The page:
I think this is code that uses a modified gran plot function that doesn't require a calibration. I'm inept when i comes to programming so I don't know if it's useful
     
  18. OP
    cypho

    cypho I contributed!
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    I've been tweaking things constantly both with the testing and with the dosing so I'm not sure what I changed that did the trick, but I got a perfectly flat line last night & this morning.

    2017-12-08 01:20:34,292 INFO The alkalinity is 2.83795800402 meq/L
    2017-12-08 03:19:40,212 INFO The alkalinity is 2.80019799011 meq/L
    2017-12-08 05:44:44,120 INFO The alkalinity is 2.84770074243 meq/L
    2017-12-08 07:19:44,748 INFO The alkalinity is 2.8408669927 meq/L
    2017-12-08 09:19:05,919 INFO The alkalinity is 2.83794258621 meq/L
    2017-12-08 11:19:51,419 INFO The alkalinity is 2.83605644593 meq/L
    2017-12-08 13:20:02,344 INFO The alkalinity is 2.83562270995 meq/L
    2017-12-08 15:19:47,253 INFO The alkalinity is 2.84093273951 meq/L

    For some reason I find the sudden stability just as troubling as the previous fluctuations. Was my alk really stable +/- 0.01 over 12 hours?
     
    #238 cypho, Dec 8, 2017
    Last edited: Dec 8, 2017
  19. OP
    cypho

    cypho I contributed!
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    That's the thing. Everything I read assumes you are closing the hole and putting the probe into a storage solution between uses. In that scenario it is not too big of a deal how often you have to refill, which is probably why no one talks about it.

    But in my case, there is no storage. Unless I build a tiny robot arm capable of plugging the hole between tests, the hole would be open 24/7. When it comes to routine maintenance, I am very lazy. Checking/filling the probe once a month would be on the frequent side of acceptable.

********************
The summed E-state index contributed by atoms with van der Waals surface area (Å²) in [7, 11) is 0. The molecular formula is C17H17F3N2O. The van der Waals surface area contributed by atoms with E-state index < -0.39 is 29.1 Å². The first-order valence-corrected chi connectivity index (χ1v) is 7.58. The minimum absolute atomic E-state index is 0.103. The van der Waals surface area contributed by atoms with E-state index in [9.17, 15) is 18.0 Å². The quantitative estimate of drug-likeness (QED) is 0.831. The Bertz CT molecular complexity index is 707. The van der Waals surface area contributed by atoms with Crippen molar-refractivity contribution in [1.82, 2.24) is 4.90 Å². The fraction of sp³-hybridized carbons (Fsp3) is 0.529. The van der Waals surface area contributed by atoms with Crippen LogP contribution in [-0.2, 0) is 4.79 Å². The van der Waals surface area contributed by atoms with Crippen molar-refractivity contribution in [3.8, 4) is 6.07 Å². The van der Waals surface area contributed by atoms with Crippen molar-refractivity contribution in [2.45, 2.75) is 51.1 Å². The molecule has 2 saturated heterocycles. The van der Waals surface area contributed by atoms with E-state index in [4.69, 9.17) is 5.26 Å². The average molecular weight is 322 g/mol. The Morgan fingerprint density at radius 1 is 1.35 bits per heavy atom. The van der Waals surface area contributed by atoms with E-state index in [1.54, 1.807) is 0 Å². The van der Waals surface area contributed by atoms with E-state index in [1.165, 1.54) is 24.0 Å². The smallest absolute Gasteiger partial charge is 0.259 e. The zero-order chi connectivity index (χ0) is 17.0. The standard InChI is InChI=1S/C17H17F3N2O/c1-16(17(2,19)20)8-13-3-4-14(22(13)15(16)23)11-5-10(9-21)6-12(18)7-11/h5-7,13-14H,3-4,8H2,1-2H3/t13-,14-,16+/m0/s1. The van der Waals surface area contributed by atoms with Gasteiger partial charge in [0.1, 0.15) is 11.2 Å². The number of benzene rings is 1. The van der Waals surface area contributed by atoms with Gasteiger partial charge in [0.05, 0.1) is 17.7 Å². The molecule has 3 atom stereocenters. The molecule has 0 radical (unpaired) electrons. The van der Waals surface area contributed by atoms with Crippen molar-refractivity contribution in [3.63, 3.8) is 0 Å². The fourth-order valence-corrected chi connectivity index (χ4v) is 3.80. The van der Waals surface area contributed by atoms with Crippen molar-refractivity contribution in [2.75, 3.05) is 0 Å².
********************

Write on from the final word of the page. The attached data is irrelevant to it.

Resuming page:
I should probably stick with the gel filled probe. Although, a tiny robot arm does sound like a fun challenge.


    I spent several hours reading about gran plots and although I can't say I fully understood it all, I have not read anything that convinced me a gran plot would be better than what I am doing now. It seems to be more of a backup when you are unable to collect data at the inflection point or when it is otherwise difficult to find the exact inflection point than an inherently better method.

    Since I don't have those problems, (and since I have not yet figured out how to calculate the gran endpoint) I think I will stick to the inflection point method.

    Also, this USGS manual suggests that the inflection point method is more appropriate here. ( alk > 0.4, high conductivity, and primarily carbonates )

     
    #239 cypho, Dec 8, 2017
    Last edited: Dec 8, 2017
  20. RSnodgrass

    RSnodgrass TCMAS President
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    I would like to vote for a little servo powered robot arm or rubber lined clamp. Bonus if you use tiny doll hands like in an snl skit along with a tiny tambourine monkey head that turns and looks at you each time it does it (o;